Cost of flying to rise amid soaring oil prices, Iata chief warns

Airline tickets prices will rise “without doubt” as fuel costs go up, Iata chief Willie Walsh has warned.

Oil prices have jumped as economies recover from the Covid pandemic and due to the war in Ukraine.

These costs will be passed on to consumers, Iata director general Walsh said.

The boss of British Airways and the airline’s owner IAG also said Heathrow “should have prepared better” to avoid recent disruption.

But Heathrow hit back, claiming that Walsh’s comments were “ill-informed”.

Travellers need to be prepared for the cost of flights to go up, Walsh told the BBC Sunday Morning programme.

“Flying will be more expensive for consumers, without doubt”, he said, adding that the “high price of oil” will be “reflected in higher ticket prices”.

Oil prices were already rising as demand picked up again in economies that had started recovering from the Covid pandemic.

The fallout from the war in Ukraine has pushed prices up further. The US has announced a complete ban on oil imports from Russia, with the UK is to phase out Russian supplies by the end of the year.

European Union leaders have said they will block most Russian oil imports by the end of 2022.

This means demand for oil from other producers has increased, leading to higher prices.

Walsh said fuel prices were at record highs, and that “oil is the single biggest element of an airline’s cost base”.

“It’s inevitable that ultimately the high oil prices will be passed through to consumers in higher ticket prices,” he added.

Airports which “cannot cope” should adjust their schedules now, “so that they can accommodate as many people as possible”.

He singled out Heathrow in particular which has had recent problems with aircraft fuelling and its baggage system.

“Heathrow definitely should have prepared better,” Walsh said.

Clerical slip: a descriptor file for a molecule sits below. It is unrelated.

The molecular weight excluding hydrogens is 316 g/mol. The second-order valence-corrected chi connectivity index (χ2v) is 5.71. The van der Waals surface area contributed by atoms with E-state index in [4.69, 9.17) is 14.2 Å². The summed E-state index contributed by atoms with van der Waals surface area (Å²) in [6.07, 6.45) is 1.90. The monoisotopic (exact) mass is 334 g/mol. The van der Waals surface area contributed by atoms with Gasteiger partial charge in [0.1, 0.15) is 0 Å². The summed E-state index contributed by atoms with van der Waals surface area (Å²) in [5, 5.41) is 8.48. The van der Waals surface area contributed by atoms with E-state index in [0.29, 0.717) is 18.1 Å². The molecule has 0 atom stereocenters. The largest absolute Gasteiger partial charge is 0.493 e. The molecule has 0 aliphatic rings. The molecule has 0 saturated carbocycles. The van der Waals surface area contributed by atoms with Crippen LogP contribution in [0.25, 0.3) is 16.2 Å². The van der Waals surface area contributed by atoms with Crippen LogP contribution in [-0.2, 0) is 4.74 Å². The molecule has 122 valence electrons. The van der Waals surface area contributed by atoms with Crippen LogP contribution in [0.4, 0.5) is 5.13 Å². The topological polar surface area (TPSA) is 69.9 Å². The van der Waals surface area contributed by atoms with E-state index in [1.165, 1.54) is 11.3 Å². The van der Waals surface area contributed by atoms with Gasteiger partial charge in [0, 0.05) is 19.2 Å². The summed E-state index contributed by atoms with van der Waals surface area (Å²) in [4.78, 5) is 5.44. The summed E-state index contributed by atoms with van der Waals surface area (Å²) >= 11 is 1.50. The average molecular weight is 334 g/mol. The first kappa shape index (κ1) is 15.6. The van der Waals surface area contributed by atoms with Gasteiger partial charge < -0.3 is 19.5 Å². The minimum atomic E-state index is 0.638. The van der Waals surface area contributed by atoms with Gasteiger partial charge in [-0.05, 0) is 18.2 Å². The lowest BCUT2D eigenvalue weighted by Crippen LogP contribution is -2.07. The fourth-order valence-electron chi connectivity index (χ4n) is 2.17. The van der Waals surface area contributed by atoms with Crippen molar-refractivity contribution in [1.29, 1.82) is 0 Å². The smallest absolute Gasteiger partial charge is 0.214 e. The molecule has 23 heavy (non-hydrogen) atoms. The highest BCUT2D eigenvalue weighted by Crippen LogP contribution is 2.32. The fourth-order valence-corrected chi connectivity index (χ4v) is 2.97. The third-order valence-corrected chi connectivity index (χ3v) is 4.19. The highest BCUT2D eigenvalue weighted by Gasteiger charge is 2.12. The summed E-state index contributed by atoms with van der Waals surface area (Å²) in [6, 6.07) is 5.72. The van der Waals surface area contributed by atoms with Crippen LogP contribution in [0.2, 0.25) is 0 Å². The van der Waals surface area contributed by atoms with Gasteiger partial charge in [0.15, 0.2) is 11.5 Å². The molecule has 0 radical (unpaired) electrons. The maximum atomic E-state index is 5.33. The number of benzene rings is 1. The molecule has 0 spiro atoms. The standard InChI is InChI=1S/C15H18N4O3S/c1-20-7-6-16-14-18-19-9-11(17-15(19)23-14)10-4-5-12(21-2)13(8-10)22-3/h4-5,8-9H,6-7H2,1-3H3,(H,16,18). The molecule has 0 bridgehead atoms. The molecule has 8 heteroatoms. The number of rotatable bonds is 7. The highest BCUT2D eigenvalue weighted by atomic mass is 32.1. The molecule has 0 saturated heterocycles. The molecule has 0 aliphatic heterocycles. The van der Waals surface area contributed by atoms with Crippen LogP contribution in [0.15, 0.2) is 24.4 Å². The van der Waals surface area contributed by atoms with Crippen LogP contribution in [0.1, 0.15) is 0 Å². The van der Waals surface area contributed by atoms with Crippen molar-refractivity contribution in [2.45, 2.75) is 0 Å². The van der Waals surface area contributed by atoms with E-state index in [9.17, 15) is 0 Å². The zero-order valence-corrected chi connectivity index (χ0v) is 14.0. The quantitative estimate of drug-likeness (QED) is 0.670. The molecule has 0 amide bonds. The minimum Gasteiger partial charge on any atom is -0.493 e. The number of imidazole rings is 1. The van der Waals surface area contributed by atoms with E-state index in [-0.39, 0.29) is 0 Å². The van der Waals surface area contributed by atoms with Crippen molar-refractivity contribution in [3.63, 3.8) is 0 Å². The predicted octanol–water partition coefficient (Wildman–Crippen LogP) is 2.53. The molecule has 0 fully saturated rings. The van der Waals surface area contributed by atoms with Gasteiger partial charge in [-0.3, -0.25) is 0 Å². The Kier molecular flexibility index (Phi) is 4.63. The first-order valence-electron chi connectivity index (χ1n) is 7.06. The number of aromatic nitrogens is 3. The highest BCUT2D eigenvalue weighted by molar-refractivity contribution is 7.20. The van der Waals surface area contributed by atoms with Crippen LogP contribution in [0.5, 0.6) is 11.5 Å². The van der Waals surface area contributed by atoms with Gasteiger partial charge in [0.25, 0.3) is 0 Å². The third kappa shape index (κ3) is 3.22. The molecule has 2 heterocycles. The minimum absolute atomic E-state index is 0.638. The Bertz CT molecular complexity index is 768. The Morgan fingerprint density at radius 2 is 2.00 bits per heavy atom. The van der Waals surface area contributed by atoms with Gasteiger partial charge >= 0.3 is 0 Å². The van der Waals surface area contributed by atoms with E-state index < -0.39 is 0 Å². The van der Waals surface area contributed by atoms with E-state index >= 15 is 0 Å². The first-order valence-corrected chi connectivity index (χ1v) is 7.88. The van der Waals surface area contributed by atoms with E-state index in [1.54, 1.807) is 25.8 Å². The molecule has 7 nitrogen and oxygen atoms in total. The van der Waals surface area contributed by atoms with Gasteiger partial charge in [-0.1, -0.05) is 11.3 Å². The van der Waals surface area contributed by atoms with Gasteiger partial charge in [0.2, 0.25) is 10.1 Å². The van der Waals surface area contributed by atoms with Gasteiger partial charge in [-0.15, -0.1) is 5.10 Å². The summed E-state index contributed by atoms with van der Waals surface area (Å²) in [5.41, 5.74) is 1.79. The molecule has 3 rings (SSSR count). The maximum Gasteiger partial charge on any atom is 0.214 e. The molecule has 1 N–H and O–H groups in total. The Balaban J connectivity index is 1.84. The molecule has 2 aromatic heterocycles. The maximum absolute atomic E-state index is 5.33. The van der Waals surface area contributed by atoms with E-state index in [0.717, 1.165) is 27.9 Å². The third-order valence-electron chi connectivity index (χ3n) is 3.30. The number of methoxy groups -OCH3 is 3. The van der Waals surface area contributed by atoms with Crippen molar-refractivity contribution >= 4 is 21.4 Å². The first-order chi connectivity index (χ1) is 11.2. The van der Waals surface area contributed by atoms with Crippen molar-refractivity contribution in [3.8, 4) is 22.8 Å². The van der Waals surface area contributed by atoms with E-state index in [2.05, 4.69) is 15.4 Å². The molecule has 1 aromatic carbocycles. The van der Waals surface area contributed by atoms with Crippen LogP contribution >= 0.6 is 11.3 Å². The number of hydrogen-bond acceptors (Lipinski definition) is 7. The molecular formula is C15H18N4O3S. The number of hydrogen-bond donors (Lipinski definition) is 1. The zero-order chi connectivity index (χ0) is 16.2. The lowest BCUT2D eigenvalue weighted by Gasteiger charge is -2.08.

“They were arguing that airlines should be operating at least 80% of their slots through the summer period.

“They clearly did not provide sufficient resources to deal with that level of activity, so you would have to be critical of Heathrow.”

Walsh admitted that many of the issues affecting airlines and airports were caused by staffing problems.

Global air traffic increased to almost 69% of pre-crisis levels in May, but Walsh last week warned it would “take time” to deal with the bottlenecks in aviation caused by the global workforce shortage.

A Heathrow spokesperson said in response to the criticism: “Aviation is under considerable pressure as demand ramps up – at Heathrow we’ve faced 40 years of growth in just four months – and what we need is collaborative working and investment in services to protect passengers, not ill-informed comments from retired airline bosses seeking to justify their own bonuses.

“Unlike Mr Walsh, our overriding concern is not a blame game or abdication of responsibility, but what is in passengers’ best interest.”

The spokesperson added that Heathrow had requested that airlines “limit demand in line with capacity and this has enabled the vast majority of travellers to get away smoothly in recent months”.

“The most significant risk to travel remains airspace constraints across Europe and a lack of airline ground handling staff.

“We will work closely with all our airport partners and take action where needed, to ensure we can give passengers the safe and reliable journey they deserve this summer,” the spokesperson added.

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